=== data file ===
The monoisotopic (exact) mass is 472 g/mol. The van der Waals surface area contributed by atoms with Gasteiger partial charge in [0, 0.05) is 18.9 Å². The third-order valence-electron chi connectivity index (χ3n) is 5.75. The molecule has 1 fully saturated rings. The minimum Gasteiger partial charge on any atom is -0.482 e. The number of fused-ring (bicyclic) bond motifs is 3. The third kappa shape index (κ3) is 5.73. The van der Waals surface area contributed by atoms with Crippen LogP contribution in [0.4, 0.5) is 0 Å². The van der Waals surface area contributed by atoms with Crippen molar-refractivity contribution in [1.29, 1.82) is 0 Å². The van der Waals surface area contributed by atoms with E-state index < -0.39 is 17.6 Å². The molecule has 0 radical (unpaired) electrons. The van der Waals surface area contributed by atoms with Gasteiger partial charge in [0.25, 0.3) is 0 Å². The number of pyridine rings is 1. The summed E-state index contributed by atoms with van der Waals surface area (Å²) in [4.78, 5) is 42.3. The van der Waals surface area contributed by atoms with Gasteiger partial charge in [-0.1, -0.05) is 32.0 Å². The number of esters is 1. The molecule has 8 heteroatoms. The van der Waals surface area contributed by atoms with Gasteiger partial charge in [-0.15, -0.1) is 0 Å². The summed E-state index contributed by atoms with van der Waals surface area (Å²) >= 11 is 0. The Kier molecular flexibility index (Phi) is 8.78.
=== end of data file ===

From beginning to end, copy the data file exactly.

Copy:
The monoisotopic (exact) mass is 472 g/mol. The van der Waals surface area contributed by atoms with Gasteiger partial charge in [0, 0.05) is 18.9 Å². The third-order valence-electron chi connectivity index (χ3n) is 5.75. The molecule has 1 fully saturated rings. The minimum Gasteiger partial charge on any atom is -0.482 e. The number of fused-ring (bicyclic) bond motifs is 3. The third kappa shape index (κ3) is 5.73. The van der Waals surface area contributed by atoms with Crippen LogP contribution in [0.4, 0.5) is 0 Å². The van der Waals surface area contributed by atoms with Crippen molar-refractivity contribution in [1.29, 1.82) is 0 Å². The van der Waals surface area contributed by atoms with E-state index < -0.39 is 17.6 Å². The molecule has 0 radical (unpaired) electrons. The van der Waals surface area contributed by atoms with Gasteiger partial charge in [0.25, 0.3) is 0 Å². The number of pyridine rings is 1. The summed E-state index contributed by atoms with van der Waals surface area (Å²) in [4.78, 5) is 42.3. The van der Waals surface area contributed by atoms with Gasteiger partial charge in [-0.1, -0.05) is 32.0 Å². The number of esters is 1. The molecule has 8 heteroatoms. The van der Waals surface area contributed by atoms with Gasteiger partial charge in [-0.15, -0.1) is 0 Å². The summed E-state index contributed by atoms with van der Waals surface area (Å²) >= 11 is 0. The Kier molecular flexibility index (Phi) is 8.78.